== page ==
A New Strain of Coronavirus: What You Should Know
In Dec. 2020, a new strain of the coronavirus that causes COVID-19 was reported in the news media. The new strain’s existence raises questions: Is the coronavirus more contagious now? Will the vaccines still work? Are there new or different things you should do now to keep your family safe?
Stuart Ray, M.D., Vice Chair of Medicine for Data Integrity and Analytics, and Robert Bollinger, M.D., M.P.H., Raj and Kamla Gupta Professor of Infectious Diseases, are both experts in SARS-CoV-2, the virus that causes COVID-19. They talk about what is known about this new strain, and answer potential questions and concerns you may have.
Why did the coronavirus change?
New strains of viruses occur when there is a change (mutation) to the virus’ genes. Ray says it is the nature of RNA viruses such as the coronavirus to evolve and change gradually. “Geographic separation tends to result in genetically distinct strains,” he says.
Mutations in viruses — including the coronavirus causing the COVID-19 pandemic — are neither new nor unexpected. Bollinger explains: “All viruses mutate over time, some more than others. For example, flu viruses change often, which is why doctors recommend that you get a flu shot every year.
“We have already seen multiple variants of the SARS-CoV-2 coronavirus that are different from the version we first saw in China,” he says.
He notes that this particular strain was detected in southeastern England in September 2020. In December, it became the most common version of the coronavirus, accounting for about 60 percent of new COVID-19 cases. The new strain also appeared in Denmark, the Netherlands, and other European countries, and a similar variant emerged in South Africa.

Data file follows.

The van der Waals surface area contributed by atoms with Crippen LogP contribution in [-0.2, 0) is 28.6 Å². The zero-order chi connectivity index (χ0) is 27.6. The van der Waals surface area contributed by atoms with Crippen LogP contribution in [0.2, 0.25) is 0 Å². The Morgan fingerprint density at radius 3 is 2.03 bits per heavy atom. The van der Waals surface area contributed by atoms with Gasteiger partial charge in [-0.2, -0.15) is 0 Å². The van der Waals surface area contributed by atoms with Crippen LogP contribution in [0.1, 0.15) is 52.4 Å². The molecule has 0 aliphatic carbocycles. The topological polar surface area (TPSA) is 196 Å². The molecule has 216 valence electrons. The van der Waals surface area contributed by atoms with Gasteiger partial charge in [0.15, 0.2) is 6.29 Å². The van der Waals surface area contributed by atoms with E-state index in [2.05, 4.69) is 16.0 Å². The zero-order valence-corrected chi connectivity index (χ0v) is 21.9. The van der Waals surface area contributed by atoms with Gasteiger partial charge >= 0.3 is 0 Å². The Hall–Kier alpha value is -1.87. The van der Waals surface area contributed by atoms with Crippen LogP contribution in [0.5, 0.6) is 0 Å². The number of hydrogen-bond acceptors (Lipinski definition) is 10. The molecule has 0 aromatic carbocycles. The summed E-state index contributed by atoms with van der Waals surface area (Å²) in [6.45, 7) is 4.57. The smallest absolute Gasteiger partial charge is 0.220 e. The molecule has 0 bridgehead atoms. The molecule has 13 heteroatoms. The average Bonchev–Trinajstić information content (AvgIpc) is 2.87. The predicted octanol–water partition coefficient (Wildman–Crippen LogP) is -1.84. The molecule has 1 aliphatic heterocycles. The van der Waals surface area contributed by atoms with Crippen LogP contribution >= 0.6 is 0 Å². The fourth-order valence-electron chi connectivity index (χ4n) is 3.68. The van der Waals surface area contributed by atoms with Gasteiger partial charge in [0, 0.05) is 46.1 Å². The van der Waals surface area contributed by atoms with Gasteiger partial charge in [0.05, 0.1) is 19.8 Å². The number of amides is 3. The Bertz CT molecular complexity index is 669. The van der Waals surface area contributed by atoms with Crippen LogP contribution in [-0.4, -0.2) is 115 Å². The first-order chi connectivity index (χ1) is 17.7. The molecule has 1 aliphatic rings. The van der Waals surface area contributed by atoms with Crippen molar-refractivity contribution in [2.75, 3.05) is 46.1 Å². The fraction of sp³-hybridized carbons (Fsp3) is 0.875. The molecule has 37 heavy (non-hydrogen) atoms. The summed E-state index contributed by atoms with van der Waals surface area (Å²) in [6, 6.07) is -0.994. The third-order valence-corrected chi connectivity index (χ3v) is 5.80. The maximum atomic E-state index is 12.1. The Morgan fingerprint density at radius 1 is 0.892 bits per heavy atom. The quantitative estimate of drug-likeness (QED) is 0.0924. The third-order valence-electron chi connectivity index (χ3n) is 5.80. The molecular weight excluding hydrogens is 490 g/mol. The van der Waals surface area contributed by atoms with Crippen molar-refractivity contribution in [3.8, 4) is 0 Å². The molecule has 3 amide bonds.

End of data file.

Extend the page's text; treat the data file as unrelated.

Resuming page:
The COVID-19 new strain: How is it different?
“There are about 23 genetic changes in this strain,” Bollinger says. “There’s some preliminary suggestion that it’s more [contagious], and, although that’s not proven, scientists are noticing a surge of cases in areas where the new strain is appearing, and there could be a connection.”
He notes that the mutations in the new strain seem to affect the coronavirus’s spike proteins, which cover the outer coating of the SARS-CoV-2 coronavirus and give it its characteristic spiny appearance. These proteins help the virus attach to human cells in the nose and other areas and invade the body, causing COVID-19 illness.
“Researchers want to see whether the new strain is more ‘sticky,’ due to changes in the spike protein,” he says. “But at this point, that’s not proven, and further studies will reveal more about whether or not the new strain is more easily transmitted.”
Is the new strain of the coronavirus more dangerous?
Bollinger says that so far, the news is good. Although the mutated coronavirus may spread faster from person to person, it does not appear any more likely to cause severe disease or death: “We are not seeing any indication that the new strain is more virulent or dangerous in terms of causing more severe COVID-19 disease.”
He explains that for a virus to survive, it may be more advantageous for it to evolve so that it spreads more easily. On the other hand, viruses don’t get the chance to reproduce if they mutate to become deadly: “If we get too sick or die from a particular virus, we can’t transmit it,” he notes.
Is the new COVID-19 strain affecting children more frequently than earlier strains?